Kieve Family Gallery, 2nd Floor, IAIA Museum of Contemporary Native Arts' new permanent collections wing
Visions and Visionaries
August 21, 2015-July 31, 2017
 
The IAIA Museum of Contemporary Native Arts' new permanent collection gallery highlights the exhibition Visions and Visionaries. Drawing from the strength and diversity of the permanent collection, the works enable us to see the world through different eyes and highlight the role of the visionaries in IAIA's history who forged new paths that IAIA continues to follow to this day.
 
For more information on any of these exhibitions please visit: www.iaia.edu/museum/exhibitions.  


Upcoming Exhibitions  
at the IAIA Museum of Contemporary Native Arts
Anne and Loren Kieve Gallery, Fritz Scholder Gallery
New Impressions - Experiments in Contemporary Native American Printmaking
January 20-June 15, 2017
Opening Reception: Thursday, January 19, 2017 | 5:00-7:00 pm

Organized by the International Print Center New York, New Impressions - Experiments in Contemporary Native American Printmaking showcases over forty prints by twelve contemporary Native American printmakers. These artists utilize history as a visual language. Grounding their work in the images, textures, and experiences of the colonial era, artists layer old and new, and past and present, to explore how the attitudes which shaped 19th-century policies and practices continue to resonate in popular culture today. Among the artists are Lynne Allen (Standing Rock Sioux Tribe), Rick Bartow (Mad River Band of Wiyot Indians), Joe Feddersen (Confederated Tribes Of The Colville Reservation ), John Hitchcock(Comanche/Kiowa), Brad Kahlhamer, Jason Lujan (Chiricahua Apache/Indigenous Mexican), Alan Michelson (Mohawk), Jaune Quick-to-See Smith (French-Cree/ Shoshone/Salish), Jewel Shaw (Cree/Métis), Marie Watt (Seneca), Emmi Whitehorse (Navajo), and Melanie Yazzie(Navajo).


South Gallery
Athena LaTocha - Inside the Forces of Nature
Jan. 20-March 12, 2017
Opening Reception: Thursday, January 19, 2017 | 5:00-7:00 pm

This solo exhibition showcases recent drawings and paintings by Hunkpapa Lakota and Ojibwe artistAthena LaTocha based on her recent experiences in Santa Fe. Her contemporary landscape paintings focus on the dynamic gesture and atmosphere that recall the powerful forces of nature. LaTocha's unorthodox approach to the subject 'landscape' involves personal memories and the use of unusual tools and materials, such as concrete bricks, car tires, and shellac, resulting in intense, haunting images of nature scenes. Her working method is based on indigenous perceptions of land, and the belief that "humans are part of the landscape, not separate from it." Consequently, the artist is more interested in being "inside the image rather than the outside as an easel painter." Intuition and chance operations play a major role in LaTocha's creative process. Her recent drawings and paintings portray vast magnitudes of raw nature and the impact of industrial development upon nature.



North Gallery
Now is the Time: Investigating Native Histories and Visions of the Future 
Jan. 27-April 16, 2017 
 
Recent works by IAIA Artist-in-Residence artists explore current themes and trends in contemporary Native American art, including Indigenous science fiction and visionary Native histories. Several of the works are inspired by Native abstract symbolism of the past and their futuristic aesthetics, while others respond to popular culture and investigate the role of Star Wars in American Indian art and culture. Performance art installations question the "art for art's sake" concept of many past Western art movements, and instead promote the social and practical potentials of art. Participating artists include Natalie Ball (Modoc and Klamath Tribes), Joe Feddersen (Colville Confederated Tribes), Gerald Clarke Jr. (Cahuilla Band of Indians), Jonathan Loretto (Walatowa (Jemez)/Cochiti), Drew Michael (Yup'ik and Inupiaq), Jonathan Thunder (Red Lake Ojibwe), and Rory Wakemup (Minnesota Chippewa Tribe).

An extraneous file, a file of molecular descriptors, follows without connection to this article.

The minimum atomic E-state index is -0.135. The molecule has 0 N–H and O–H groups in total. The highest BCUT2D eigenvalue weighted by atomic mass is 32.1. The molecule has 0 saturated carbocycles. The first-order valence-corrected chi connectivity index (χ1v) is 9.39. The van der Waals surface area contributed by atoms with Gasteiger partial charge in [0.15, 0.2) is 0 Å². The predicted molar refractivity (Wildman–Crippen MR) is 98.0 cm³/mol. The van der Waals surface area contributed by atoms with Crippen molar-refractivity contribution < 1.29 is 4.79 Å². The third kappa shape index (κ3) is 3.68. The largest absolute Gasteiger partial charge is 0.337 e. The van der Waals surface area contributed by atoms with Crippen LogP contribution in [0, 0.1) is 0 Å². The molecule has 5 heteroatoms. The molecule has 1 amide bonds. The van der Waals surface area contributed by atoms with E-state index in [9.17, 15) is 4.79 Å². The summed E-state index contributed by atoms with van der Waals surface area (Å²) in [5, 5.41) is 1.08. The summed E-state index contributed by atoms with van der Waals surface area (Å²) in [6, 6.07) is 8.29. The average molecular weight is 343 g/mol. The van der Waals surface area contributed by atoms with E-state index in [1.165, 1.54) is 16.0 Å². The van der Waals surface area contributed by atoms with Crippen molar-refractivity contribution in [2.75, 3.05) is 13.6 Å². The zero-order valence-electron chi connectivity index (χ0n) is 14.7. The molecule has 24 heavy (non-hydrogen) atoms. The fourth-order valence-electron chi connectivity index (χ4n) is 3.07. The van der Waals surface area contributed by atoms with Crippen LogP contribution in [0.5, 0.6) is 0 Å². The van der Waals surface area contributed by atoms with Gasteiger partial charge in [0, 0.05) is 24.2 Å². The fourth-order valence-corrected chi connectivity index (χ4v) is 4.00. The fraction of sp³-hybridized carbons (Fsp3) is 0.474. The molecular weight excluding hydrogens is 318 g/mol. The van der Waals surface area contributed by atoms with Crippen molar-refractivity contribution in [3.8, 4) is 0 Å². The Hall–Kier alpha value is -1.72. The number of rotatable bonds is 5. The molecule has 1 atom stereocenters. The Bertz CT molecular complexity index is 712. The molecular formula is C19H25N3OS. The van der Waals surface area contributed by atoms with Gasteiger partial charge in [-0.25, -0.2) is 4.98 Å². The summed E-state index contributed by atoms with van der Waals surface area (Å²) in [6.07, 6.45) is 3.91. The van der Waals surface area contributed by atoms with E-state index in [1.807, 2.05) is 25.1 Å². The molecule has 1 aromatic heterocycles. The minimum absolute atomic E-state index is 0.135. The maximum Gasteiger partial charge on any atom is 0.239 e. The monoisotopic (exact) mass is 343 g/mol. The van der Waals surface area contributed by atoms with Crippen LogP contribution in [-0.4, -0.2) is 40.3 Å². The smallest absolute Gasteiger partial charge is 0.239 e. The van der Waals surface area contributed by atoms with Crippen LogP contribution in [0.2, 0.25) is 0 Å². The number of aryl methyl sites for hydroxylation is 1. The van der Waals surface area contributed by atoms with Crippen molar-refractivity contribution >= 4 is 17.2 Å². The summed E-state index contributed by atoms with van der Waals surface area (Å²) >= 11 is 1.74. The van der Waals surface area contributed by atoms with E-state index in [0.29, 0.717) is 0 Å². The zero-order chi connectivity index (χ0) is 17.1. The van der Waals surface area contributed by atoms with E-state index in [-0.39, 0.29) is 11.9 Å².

Hall Gallery
Mural Art by Daniel McCoy
January 26, 2017 - January, 2018
 
Daniel McCoy's art addresses contemporary Native American issues, past triumphs, current disasters, and is inspired by underground comics, album covers, as well as Oklahoma flat style painting. His new mural project for MoCNA further develops themes and characters of his previous works which are based in Native culture and Americana. The Mural will also have an underlying message on environmental issues. 
 
Daniel McCoy (Muscogee Creek/Citizen Band Potawatomi) was born in Tulsa, Oklahoma. He received his formal art training at the Institute of American Indian Arts, graduating in 2003 with a degree in two dimensional arts. McCoy, worked under the direction of commercial artist Chuck Osborne for eight years in Tulsa Oklahoma. Painting everything from television backdrops to hand designed billboards, giving him strength to work on large scale projects. In 2010, McCoy returned to the Southwest to pursue his career as a professional artist. His focus in the upcoming years will be to produce monumental life works. McCoy currently lives and works in Santa Fe, New Mexico with his family.
 
 
Ongoing Public Programming 
at the IAIA Museum of Contemporary Native Arts

Film: SWAIA's Moving Image Class X Winners 2016
56 minutes
October 24-February 14, 2017
Helen Hardin Media Gallery  

This film program features SWAIA's Indian Market Moving Image Classification X Winners 2016. Awards for Narrative Short, Documentary Short, Animation Short, Experimental Short, Music Video, and Youth Winners, recognize dedication and skill in working with new media and innovative art forms while retaining a commitment to traditional creation and technique. Award winning films will be shown in the Helen Hardin Media Gallery.

Class X Winners 2016

Animated Short: Walk in Dreams, Jonathan Thunder (Red Lake Ojibwe) 6:42 min.